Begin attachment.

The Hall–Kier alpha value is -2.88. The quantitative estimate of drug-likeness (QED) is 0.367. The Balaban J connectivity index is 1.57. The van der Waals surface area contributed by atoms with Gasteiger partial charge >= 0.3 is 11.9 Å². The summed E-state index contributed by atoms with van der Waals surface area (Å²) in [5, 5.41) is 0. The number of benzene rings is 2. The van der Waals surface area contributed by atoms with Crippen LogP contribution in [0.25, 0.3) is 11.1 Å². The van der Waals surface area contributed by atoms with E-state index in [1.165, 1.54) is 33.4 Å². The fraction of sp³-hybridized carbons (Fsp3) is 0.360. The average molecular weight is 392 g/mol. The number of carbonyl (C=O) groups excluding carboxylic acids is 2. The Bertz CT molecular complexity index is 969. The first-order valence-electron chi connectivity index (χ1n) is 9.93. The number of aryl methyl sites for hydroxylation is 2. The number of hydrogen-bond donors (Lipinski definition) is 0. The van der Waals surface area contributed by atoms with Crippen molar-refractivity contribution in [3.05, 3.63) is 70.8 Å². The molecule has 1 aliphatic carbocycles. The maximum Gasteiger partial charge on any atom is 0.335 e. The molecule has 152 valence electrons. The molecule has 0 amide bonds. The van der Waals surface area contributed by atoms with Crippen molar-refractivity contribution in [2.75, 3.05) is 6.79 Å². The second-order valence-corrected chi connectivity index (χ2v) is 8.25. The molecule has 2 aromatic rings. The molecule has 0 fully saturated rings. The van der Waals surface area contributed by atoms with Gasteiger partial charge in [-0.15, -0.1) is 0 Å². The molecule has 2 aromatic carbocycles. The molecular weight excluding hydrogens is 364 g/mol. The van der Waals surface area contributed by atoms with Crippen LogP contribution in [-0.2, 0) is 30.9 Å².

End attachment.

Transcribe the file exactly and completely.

The Hall–Kier alpha value is -2.88. The quantitative estimate of drug-likeness (QED) is 0.367. The Balaban J connectivity index is 1.57. The van der Waals surface area contributed by atoms with Gasteiger partial charge >= 0.3 is 11.9 Å². The summed E-state index contributed by atoms with van der Waals surface area (Å²) in [5, 5.41) is 0. The number of benzene rings is 2. The van der Waals surface area contributed by atoms with Crippen LogP contribution in [0.25, 0.3) is 11.1 Å². The van der Waals surface area contributed by atoms with E-state index in [1.165, 1.54) is 33.4 Å². The fraction of sp³-hybridized carbons (Fsp3) is 0.360. The average molecular weight is 392 g/mol. The number of carbonyl (C=O) groups excluding carboxylic acids is 2. The Bertz CT molecular complexity index is 969. The first-order valence-electron chi connectivity index (χ1n) is 9.93. The number of aryl methyl sites for hydroxylation is 2. The number of hydrogen-bond donors (Lipinski definition) is 0. The van der Waals surface area contributed by atoms with Crippen molar-refractivity contribution in [3.05, 3.63) is 70.8 Å². The molecule has 1 aliphatic carbocycles. The maximum Gasteiger partial charge on any atom is 0.335 e. The molecule has 152 valence electrons. The molecule has 0 amide bonds. The van der Waals surface area contributed by atoms with Crippen molar-refractivity contribution in [2.75, 3.05) is 6.79 Å². The second-order valence-corrected chi connectivity index (χ2v) is 8.25. The molecule has 2 aromatic rings. The molecule has 0 fully saturated rings. The van der Waals surface area contributed by atoms with Gasteiger partial charge in [-0.15, -0.1) is 0 Å². The molecule has 2 aromatic carbocycles. The molecular weight excluding hydrogens is 364 g/mol. The van der Waals surface area contributed by atoms with Crippen LogP contribution in [-0.2, 0) is 30.9 Å².